AAPEX Interview: Nathan Ross Freeman — AAPEX Interview , Nathan Ross Freeman — AAPEX

Sunday, October 20, 2013

AAPEX Interview: Nathan Ross Freeman

Nathan Ross Freeman
What role did theatre, film and the arts play in your childhood and upbringing?
My mother exposed my brother and me to ... everything. My first rock and roll show, My first symphony concert. Recitals, Trips to the mission. My father harped on education, education, education. They both made a big deal about every crayola disfiguration and term paper. I made my brother tell me a story every night before I went to sleep. I was fortunate to be an African American male who was not raised as a victim. So all I knew is what I could do! Never had a tow that road background and we were lower middle class family. I was reared on constant creativity and choice.

Tell us about your own evolution as an artist.
I graduated from St. Joseph's University, Philly PA. Got my first job as a para-professional teaching reading at Tioga Community Youth Center, an alternative education school. I decided to use theatre as a vehicle for remedial reading and behavioral modification. Couldn't find a play to fit the constituency of my class, so I wrote one, Where Is Momma. The center got behind it and we performed it at my al ma mater high school, St. Joe's Prep. It was so well received, though the staging was absolutely atrocious, that the center exec. Director awarded my cast of students a week of downtown theatre and a put up at a 5 star hotel. We went to Academy Of Music, Shubert and Walnut Theater show. It was glorious. The publicity of this outing together with this pioneering vehicle of theater (then) to develop underserved youth.  Temple invited us to perform the play for 3 days and the renown Walk Auditorium ... and ... paid the youth $45 per performance. I remember the closing performance, everybody gone, stage struck, sitting mid row, alone, staring at the stage with the ghost light the only illumination. Declared I was in love and the rest is history.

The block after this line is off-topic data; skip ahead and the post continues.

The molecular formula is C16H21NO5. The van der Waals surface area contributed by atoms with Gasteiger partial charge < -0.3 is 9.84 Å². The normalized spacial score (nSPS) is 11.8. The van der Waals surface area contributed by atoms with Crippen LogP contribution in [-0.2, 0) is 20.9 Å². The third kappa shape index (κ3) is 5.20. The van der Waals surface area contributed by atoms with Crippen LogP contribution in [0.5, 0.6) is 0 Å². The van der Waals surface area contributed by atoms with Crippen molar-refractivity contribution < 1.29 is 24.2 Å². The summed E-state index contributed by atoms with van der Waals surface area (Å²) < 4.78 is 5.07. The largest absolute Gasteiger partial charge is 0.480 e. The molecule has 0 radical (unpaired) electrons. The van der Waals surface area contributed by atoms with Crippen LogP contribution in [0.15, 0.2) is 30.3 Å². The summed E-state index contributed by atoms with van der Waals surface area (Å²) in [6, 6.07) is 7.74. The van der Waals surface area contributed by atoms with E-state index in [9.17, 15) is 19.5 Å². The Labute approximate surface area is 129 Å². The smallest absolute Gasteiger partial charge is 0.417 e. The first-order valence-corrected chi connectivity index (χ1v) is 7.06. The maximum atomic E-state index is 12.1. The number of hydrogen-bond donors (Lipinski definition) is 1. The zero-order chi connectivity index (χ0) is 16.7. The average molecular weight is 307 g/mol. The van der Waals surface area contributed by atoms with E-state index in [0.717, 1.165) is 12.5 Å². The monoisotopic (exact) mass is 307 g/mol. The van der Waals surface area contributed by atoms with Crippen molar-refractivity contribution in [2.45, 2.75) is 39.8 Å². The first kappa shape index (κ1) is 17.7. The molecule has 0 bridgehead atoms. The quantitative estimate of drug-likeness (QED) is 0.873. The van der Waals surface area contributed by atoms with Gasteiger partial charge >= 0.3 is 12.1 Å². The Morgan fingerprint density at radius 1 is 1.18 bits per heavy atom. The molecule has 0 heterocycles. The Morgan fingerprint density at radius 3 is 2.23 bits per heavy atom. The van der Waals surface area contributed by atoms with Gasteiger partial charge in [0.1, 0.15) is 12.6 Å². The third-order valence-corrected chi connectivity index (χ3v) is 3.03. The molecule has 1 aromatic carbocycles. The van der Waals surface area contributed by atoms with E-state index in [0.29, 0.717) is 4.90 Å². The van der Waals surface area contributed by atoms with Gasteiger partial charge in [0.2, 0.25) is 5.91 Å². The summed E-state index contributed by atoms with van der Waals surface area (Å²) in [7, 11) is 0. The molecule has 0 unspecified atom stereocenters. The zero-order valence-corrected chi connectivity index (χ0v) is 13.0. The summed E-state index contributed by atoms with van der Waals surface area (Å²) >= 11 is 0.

What inspired the film Mr. Bones?
Debra Terry, a renowned BET comedian and dear friend, came to me about an idea of a reunion of 3 close friends after going their separate adult ways. With some controversy I amended her story of coming home to do a Christmas Play for their hometown congregation, to their becoming friends as a result of surviving a church bus crash. While playing in the park they find the skull of a missing child. Instead of reporting it they make it a totem, a shrine and bring artifacts of their childhood to share with their deceased parents who died in the crash. Their reunion is the result of someone finding the skull and all the treasures during their adult years. They come home to face the music and, thus, confront and purge their demons of grief.

What are your current projects?
I have 2 feature films in development: The Quad and Topaz D. I have one script in development The Den. And I have one short feature I wrote to shoot myself and 2 superlative actors I grew up with, in professional theatre in Philly: Donald Newton (Mr. Bones Co-Star) and Wendy Pearson (played all my leading lady roles with Bushfire Theatre). The film is The Other Way Around; a true art house film I am so proud to have written and will be a sleeper at every festival that screens it. Principle Photography in April.

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